top of page
  • Writer's pictureMo Awesome

Evil Bicycles Can Save The Bike Industry in 2024. Here's how...



They say if you need a hero to get things done, you have a problem. Well, the bike industry has a problem and it’s looking like we are going to need a hero to get ourselves out of this one. A massive surplus of inventory combined with a slowdown in sales to near sloth-like speeds have led us to a point where companies are realizing this fire is not starting with the current kindling we are using. It’s obvious we need something much more drastic to get these flames to catch. 


I remember when I was a kid camping, sometimes the fire would get low or not catch, and I would take charcoal lighter liquid and pour it in. The flames would erupt and oftentimes would be just what was needed to get the real fire going. The bike industry currently needs charcoal lighter fluid and I truly think that lighter fluid is Evil Bicycles. 


I remember working in bike shops throughout college and admittedly, most of my time during the day was spent watching mountain bike edits while no one was looking (sorry Mark from Pro Bike Supply if you are reading this). I was surrounded by bicycles from every boutique brand, but there was one brand that would eventually make me genuinely jealous, and that was Evil Bicycles. 


At the time 29ers were still not considered playful or poppy. Niner had just released the WFO 29 following their RIP9 RDO, and this was the standard for 29er’s. Ibis had a Ripley at the time that had more flex than a Yoga studio in Newport, but admittedly was on the playful side. The industry itself was struggling to see if 29 would stick, or if they should move on to 27.5 and at one point even 27.5+ (I'm to blame here, I bought into this one). 


Then you had Evil. Evil Bicycles released one of the most game changing 29ers of the sport, the Evil Following. This bike started off as folklore in bike shops. We had all heard about this 29er that was supposed to make you ride 10 levels above where you currently stood skill wise. It was supposed to be beefy enough to handle whatever you could throw at it, but light enough to feel like you were on cheater mode on the way up. Then one of our friends got one and would have the most magical experience ripping our local trails. This would lead to another friend getting one and then eventually our shop becoming a dealer. 


Things got taken up another notch when Evil released the Wreckoning, a long travel 29er. On paper there was no way a long travel 29er was going to appeal to any of us at the time. 29ers were not meant to be playful, they were meant for rollover and that was it. That is when I saw the edit of Luke Strobel riding his Evil Wreckoning and absolutely destroying corners. It was an edit so simple that when I rewatched it today I realized, this is it. This is the hero we need. 


You see, there were no fancy red cameras in this edit or weird cinematic voice overs by movie stars. Luke also didn’t look like a power ranger or nascar driver covered in logos and branding. The edit by Vital was so simple, Luke shredding the Wreckoning 29 so hard he rips his tire off and me watching thinking that's what I need, even though my skill level says otherwise. Then I rewatched the Luke Strobel Following 29 edit and the same thoughts I had years ago flashed back to my head. I want to ride my bike immediately! I want to get out there and pretend to ride like Luke Strobel, even though there is no planet where we are on the same skill level.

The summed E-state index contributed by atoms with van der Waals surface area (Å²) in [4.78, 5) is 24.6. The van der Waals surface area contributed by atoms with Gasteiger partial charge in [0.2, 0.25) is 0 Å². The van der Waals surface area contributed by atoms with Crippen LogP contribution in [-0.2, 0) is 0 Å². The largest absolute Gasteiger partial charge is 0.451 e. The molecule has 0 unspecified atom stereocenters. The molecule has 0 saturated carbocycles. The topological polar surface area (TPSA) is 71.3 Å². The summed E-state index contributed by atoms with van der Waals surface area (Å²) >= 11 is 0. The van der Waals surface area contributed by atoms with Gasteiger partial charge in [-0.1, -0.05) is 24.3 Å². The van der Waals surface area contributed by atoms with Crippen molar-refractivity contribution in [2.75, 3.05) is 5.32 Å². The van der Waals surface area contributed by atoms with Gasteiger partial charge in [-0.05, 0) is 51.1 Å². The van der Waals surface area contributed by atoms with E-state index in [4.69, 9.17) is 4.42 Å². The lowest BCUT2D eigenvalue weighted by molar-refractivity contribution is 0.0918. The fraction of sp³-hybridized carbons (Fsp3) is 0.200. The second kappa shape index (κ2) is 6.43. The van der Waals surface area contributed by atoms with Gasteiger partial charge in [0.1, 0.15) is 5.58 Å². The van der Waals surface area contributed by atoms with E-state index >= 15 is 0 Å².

And most importantly, it made me want an Evil. The stoke created by watching an edit like those on a bike that pushes boundaries, is the fuel the bike industry needs to get this fire to take off. We need more bikes like the Following and Wreckoning made in today's market. Personally I think Evil can do it. Looking at their website, the Following 29er still has insanely progressive numbers for a bike from 2020. Can you imagine if they made that bike slacker, lighter, longer and lower? What monster would be created with their Delta suspension design, a slight different version of DW-Link, which already feels so good! Can you imagine a 27lbs 120mm 29er with a 65 degree head angle, 77 degree seat angle, low bb, long reach, and RockShox new Flight Attendant plus Evils suspension design? And what about the Wreckoning? Once again, a truly updated version of that bike and re-signing Luke Strobel is exactly what the bike industry needs right now!


I truly believe if there is any company that knows a thing or two about making bikes that are mind-meltingly fun to ride it is Evil Bicycles. Afterall, I'm typing this article without ever having even ridden one of their bikes. That's how good the simple marketing approach of making a ripping bike and handing it to Luke Strobel to film a well shot, simple edit worked. It fueled a fire in the bike industry that was struggling to accept 29ers. 


And in the year 2024, the bike industry needs Evil to come out of the darkness and save it once again. 


-Mo Awesome  


Comments


Stay up to date!

Thanks for subscribing!

bottom of page